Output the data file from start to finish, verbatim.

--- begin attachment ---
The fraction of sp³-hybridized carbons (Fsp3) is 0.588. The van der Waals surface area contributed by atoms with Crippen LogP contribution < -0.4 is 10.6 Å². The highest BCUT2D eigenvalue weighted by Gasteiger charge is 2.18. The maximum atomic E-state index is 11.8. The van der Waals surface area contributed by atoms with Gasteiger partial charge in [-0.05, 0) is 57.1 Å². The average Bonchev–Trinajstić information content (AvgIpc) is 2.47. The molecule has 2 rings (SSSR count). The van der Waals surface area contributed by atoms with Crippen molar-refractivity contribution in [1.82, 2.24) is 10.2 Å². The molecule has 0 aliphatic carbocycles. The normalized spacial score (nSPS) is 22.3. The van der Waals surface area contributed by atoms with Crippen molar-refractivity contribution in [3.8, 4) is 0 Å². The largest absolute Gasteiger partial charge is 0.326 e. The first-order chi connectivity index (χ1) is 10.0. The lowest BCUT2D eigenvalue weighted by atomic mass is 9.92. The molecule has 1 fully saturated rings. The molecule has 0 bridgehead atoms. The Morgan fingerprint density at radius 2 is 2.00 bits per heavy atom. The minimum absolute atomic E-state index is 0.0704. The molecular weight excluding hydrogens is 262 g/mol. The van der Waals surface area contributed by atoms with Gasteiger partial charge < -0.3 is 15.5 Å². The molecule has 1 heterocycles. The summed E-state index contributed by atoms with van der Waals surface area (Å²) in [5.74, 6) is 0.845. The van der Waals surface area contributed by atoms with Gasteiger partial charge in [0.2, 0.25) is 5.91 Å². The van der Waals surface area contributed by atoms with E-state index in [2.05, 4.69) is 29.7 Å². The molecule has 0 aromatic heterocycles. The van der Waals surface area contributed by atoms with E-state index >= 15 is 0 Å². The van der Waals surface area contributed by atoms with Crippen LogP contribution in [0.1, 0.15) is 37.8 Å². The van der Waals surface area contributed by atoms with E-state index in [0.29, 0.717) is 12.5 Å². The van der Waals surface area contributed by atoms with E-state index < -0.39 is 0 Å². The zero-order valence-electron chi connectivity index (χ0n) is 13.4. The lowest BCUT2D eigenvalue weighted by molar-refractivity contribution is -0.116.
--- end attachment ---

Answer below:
The fraction of sp³-hybridized carbons (Fsp3) is 0.588. The van der Waals surface area contributed by atoms with Crippen LogP contribution < -0.4 is 10.6 Å². The highest BCUT2D eigenvalue weighted by Gasteiger charge is 2.18. The maximum atomic E-state index is 11.8. The van der Waals surface area contributed by atoms with Gasteiger partial charge in [-0.05, 0) is 57.1 Å². The average Bonchev–Trinajstić information content (AvgIpc) is 2.47. The molecule has 2 rings (SSSR count). The van der Waals surface area contributed by atoms with Crippen molar-refractivity contribution in [1.82, 2.24) is 10.2 Å². The molecule has 0 aliphatic carbocycles. The normalized spacial score (nSPS) is 22.3. The van der Waals surface area contributed by atoms with Crippen molar-refractivity contribution in [3.8, 4) is 0 Å². The largest absolute Gasteiger partial charge is 0.326 e. The first-order chi connectivity index (χ1) is 10.0. The lowest BCUT2D eigenvalue weighted by atomic mass is 9.92. The molecule has 1 fully saturated rings. The molecule has 0 bridgehead atoms. The Morgan fingerprint density at radius 2 is 2.00 bits per heavy atom. The minimum absolute atomic E-state index is 0.0704. The molecular weight excluding hydrogens is 262 g/mol. The van der Waals surface area contributed by atoms with Gasteiger partial charge < -0.3 is 15.5 Å². The molecule has 1 heterocycles. The summed E-state index contributed by atoms with van der Waals surface area (Å²) in [5.74, 6) is 0.845. The van der Waals surface area contributed by atoms with Gasteiger partial charge in [0.2, 0.25) is 5.91 Å². The van der Waals surface area contributed by atoms with E-state index in [2.05, 4.69) is 29.7 Å². The molecule has 0 aromatic heterocycles. The van der Waals surface area contributed by atoms with E-state index >= 15 is 0 Å². The van der Waals surface area contributed by atoms with Crippen LogP contribution in [0.1, 0.15) is 37.8 Å². The van der Waals surface area contributed by atoms with E-state index in [0.29, 0.717) is 12.5 Å². The van der Waals surface area contributed by atoms with E-state index < -0.39 is 0 Å². The zero-order valence-electron chi connectivity index (χ0n) is 13.4. The lowest BCUT2D eigenvalue weighted by molar-refractivity contribution is -0.116.